You Will Be Judged: Thoughts on A Neglected Motivation

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The following is a guest post from Joe Barnard, Executive Director of Cross Training Ministries. This post has been adapted from his forthcoming book, The Way Forward: A Roadmap of Spiritual Growth for Men in the 21st Century

I found this book immensely helpful personally as it goes places where most books on discipleship dare not tread. The content is insightful and Joe’s writing style is punchy and engaging. The book’s target audience is men, but I think any Christian looking for a practical guide toward spiritual maturity will find help in these pages.

– Reagan

Thomas Jefferson is famous for having produced a version of the New Testament with all of the supernatural edited out. I sometimes wonder if a revised edition is in circulation today, not with the miracles removed, but rather all of the Biblical references to individual judgment. I have repeatedly found throughout my ministry that a lot of good Christian men—evangelicals especially—either don’t believe in a personal judgment or are so confused by the thought (how it harmonizes with grace) that they live in blithe denial.

Accountability vs. Condemnation

Freedom from condemnation is not freedom from accountability.

The confusion is due, in part, to Christians mistaking condemnation and accountability. On the one hand, Paul is clear that there is no condemnation for anyone in Christ Jesus. In saying this, Paul eliminates the worry that a Christian will be put to final shame, that there could be a final cut after which some believing Christians don’t make the team. Paul alleviates our worry by stating in plain terms that everyone who professes Christ will be saved (Rom. 5:8-9, 10:9). On the other hand, Paul is equally clear that freedom from condemnation is not freedom from accountability. Each individual, Christians included, will be judged by Christ for the things done in the body. In connection with this, rewards will be given (or missed) based on personal obedience. Now there are a lot of profound questions to be asked about the nature of such rewards. Much is unclear. What is undeniable, however, is that all Christians ought to live each day in view of a final review.

The Wrong Conclusion

The relevant point for us to consider is how inattentiveness to final judgment affects the spiritual maturity of contemporary men. Most importantly, ignorance of final judgment convinces guys that they can’t waste their lives. If ultimately all Christians receive the same inheritance, and if this life has no bearing on the life to come (other than determining who gets to ‘heaven’), the logical conclusion is that my present life has little or no eternal significance. Abiding in this logic, a lot of Christian men feel little urgency to redeem the time.

Although they would agree, for example, that deeds of mercy and service are a better use of time than watching sports or lifting weights, they do not worry about justifying their timesheet before the bar of Christ. The general assumption is that all foolishness will be forgotten on the other side of the grave.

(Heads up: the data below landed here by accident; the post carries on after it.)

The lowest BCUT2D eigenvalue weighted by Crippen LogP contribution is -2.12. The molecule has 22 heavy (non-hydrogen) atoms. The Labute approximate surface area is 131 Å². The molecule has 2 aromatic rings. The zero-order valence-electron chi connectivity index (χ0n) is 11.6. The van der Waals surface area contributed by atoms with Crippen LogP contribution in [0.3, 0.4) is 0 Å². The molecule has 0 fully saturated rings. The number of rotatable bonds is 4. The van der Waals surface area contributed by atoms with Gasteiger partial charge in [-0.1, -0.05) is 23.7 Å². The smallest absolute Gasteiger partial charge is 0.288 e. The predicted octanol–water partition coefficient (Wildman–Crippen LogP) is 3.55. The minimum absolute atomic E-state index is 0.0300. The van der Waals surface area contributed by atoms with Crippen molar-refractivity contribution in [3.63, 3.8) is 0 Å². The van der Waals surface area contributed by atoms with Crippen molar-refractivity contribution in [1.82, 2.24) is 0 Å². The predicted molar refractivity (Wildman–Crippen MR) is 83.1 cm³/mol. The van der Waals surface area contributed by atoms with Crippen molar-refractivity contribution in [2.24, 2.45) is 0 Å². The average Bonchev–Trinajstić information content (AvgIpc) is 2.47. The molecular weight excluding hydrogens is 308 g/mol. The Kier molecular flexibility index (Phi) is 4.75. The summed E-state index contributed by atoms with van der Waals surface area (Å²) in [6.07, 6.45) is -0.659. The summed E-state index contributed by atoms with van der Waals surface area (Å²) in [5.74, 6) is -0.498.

Scripture’s Warning

But this mentality does not square with the teaching of the apostles. Paul, in particular, warns us that each life is contributing something to the work of God. The contribution of some is of the value of gold, silver, and jewels; the contribution of others, wood, hay, and straw. The rest of Paul’s teaching on this point is best communicated in his own words:

Each one’s work will become manifest, for the Day will disclose it, because it will be revealed by fire, and the fire will test what sort of work each one has done. If the work that anyone has built on the foundation survives, he will receive a reward. If anyone’s work is burned up, he will suffer loss, though he himself will be saved, but only as through fire.

1 Cor. 3:13-15

For us, the application of these verses is that men ought to think twice before handing over every spare moment to Netflix. Salvation by grace does not eliminate personal accountability. Even if I cannot lose my salvation (Paul emphasizes this point saying, ‘he himself will be saved’), I can bury some of my talents. I fear that some men are too easily content with their spiritual development because, deep down, they don’t believe that the present moment has ultimate significance.

For more on this subject check out Joe’s book, The Way Forward: A Roadmap of Spiritual Growth for Men in the 21st Century

Join the discussion

  • Interested to see the whole book! The mindset Joe describes as “The Wrong Conclusion” is one that I have fallen prey to in the past.

  • Not only accountability but freedom to do what we are created to do, namely to love God with everything and meet the needs of those in need
    – Do we really want to spend our lives in diversions or in purposeful activity? Accountability seems like a savings account being built up rather than wasted

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